Water Quality Report


The Township of Langley is home to approximately 117,258 residents. Of these, approximately 94,809 have water supplied by the Township, while the remaining use water from either private wells, or from community wells. There are 19 separate municipal water sources within the Township; 18 wells and the Greater Vancouver Water District (GVWD). The BC Drinking Water Protection Regulation, Section 11 requires all water suppliers produce an annual report on water quality.

Source water quality met regulatory requirements in 2015, with the exception of aesthetic parameters (non-health parameters related to taste, colour, and odour), manganese, and hardness, and exceeded the maximum acceptable concentration limit for nitrate. Nitrate and Manganese levels were reduced to acceptable levels of less than 10 mg/L prior to public distribution during the treatment process at the Aldergrove Water Treatment Plant (AWTP). Manganese and hardness is reduced to acceptable levels prior to distribution, via blending with GVWD sources at other points throughout the system.

Distribution water for utilities, was above the limit for two samples collected out of the 1,609 samples tested. Two of the samples with positive results for total coliform were above the limit of 10 MPN/100 ml. These two sample locations were retested and flushed followed by an additional retest to confirm an acceptable limit had been achieved. There were no positive E.coli test results for any Township source or distribution water.

Read other Utilities water quality reports (2016 , 2015 , 2014 ) and Parks water quality reports (2016 , 2015 ).

Cross Connection Control Program

A cross connection is any physical connection between a possible source of contamination and any drinking water piping. Backflow is the flow of water in the reverse direction within a piping system. When a cross connection and backflow are combined, the result can be a contaminant entering the water supply piping.

The Township’s Cross Connection Control Program is pro-active and safeguards our drinking water from actual or potential cross connections by tracking backflow preventers, building a strong backflow industry network, incorporating backflow prevention at the design stage of new construction, and promoting safe drinking water practices.

Backflow Prevention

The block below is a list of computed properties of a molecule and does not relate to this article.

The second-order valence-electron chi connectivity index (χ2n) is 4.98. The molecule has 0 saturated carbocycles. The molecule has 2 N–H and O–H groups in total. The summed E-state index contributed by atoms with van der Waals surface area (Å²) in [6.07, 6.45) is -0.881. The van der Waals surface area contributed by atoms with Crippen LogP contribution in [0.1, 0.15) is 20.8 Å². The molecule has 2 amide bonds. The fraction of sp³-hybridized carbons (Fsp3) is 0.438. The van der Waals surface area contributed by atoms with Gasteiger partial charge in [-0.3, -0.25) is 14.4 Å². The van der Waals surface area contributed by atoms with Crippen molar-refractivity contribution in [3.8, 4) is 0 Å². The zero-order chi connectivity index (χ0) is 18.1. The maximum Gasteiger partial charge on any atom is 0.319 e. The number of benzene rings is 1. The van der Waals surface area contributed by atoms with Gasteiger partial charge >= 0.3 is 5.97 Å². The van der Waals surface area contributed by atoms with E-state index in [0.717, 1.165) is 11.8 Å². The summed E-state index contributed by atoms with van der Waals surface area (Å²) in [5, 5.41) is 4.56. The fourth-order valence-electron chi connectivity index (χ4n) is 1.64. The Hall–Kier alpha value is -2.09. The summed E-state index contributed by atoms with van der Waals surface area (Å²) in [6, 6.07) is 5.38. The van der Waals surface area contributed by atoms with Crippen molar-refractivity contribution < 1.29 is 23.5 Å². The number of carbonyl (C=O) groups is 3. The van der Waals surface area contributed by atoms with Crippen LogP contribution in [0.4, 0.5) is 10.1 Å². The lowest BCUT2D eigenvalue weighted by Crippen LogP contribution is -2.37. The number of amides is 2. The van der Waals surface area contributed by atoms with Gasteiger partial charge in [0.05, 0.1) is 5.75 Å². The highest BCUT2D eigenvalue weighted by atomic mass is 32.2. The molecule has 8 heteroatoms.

Backflow Device Test Report 

Township contacts

Test reports for new installations or as part of final inspection of the building:

Building Department

Annual retesting, repairs, test reports, and inquiries:

Engineering Division

Technical or program inquiries:

Engineering Division

Frequently Asked Questions

Ensuring safe drinking water is important to health and safety. Annually, a Certified Backflow Preventer Tester performs a test which ensures the check valves close and do not allow any contaminated water to seep through them should water flow backwards. Just like any seal, the check valve seal can wear over time and allow contaminated water to flow into the drinking water system.

A BC Water and Waste Association Certified Backflow Preventer Tester with a valid Township Business License. The Township rejects test reports from Testers with either a lapsed tester’s certification or Business License. A test tag attached to your backflow preventer may have Tester contact information.

DCVA’s are installed to protect against low or moderate hazards where a contaminant or pollutant will be more of a nuisance or aesthetically objectionable.

RPBA’s are installed to protect against a high risk or probability of a pollutant backflowing into your drinking water at home or at work. At the bottom of the RPBA is a relief valve port which provides a visual sign of a backflow problem by discharging potentially toxic water to the floor drain rather than into the drinking water system. Constant water discharge is a sign to call your plumber.

For new backflow preventer installations and as part of final inspection of a building, email Test Report forms to the Building Department at permitsec@tol.ca Forms may also be mailed to the Civic Facility.

For annual retesting Test Reports, email forms to backflow@tol.ca with the facility address in the subject line. Forms may also be mailed to the Operations Centre.

The Township tracks all test reports, passed and failed. By submitting failed Backflow Preventer Test Reports, the Township’s database is current in case of a backflow incident. Furthermore, the Facility Owner will not receive Overdue Notices but rather Repair Notices.

Plumbing permits are required for the installation of all new testable backflow preventers and can be obtained from the Civic Facility, Building Department. Permits are required when installing or altering any equipment and are required prior to starting any work. Plumbing permits are not required for regular testing and maintenance of backflow preventers.

Call 604-533-7300 or email backflow@tol.ca for technical inquiries such as new installations, CSA B64 - selection and installation of backflow preventers, or Water Works Bylaw 2008 No 4697 interpretations.


Additional resources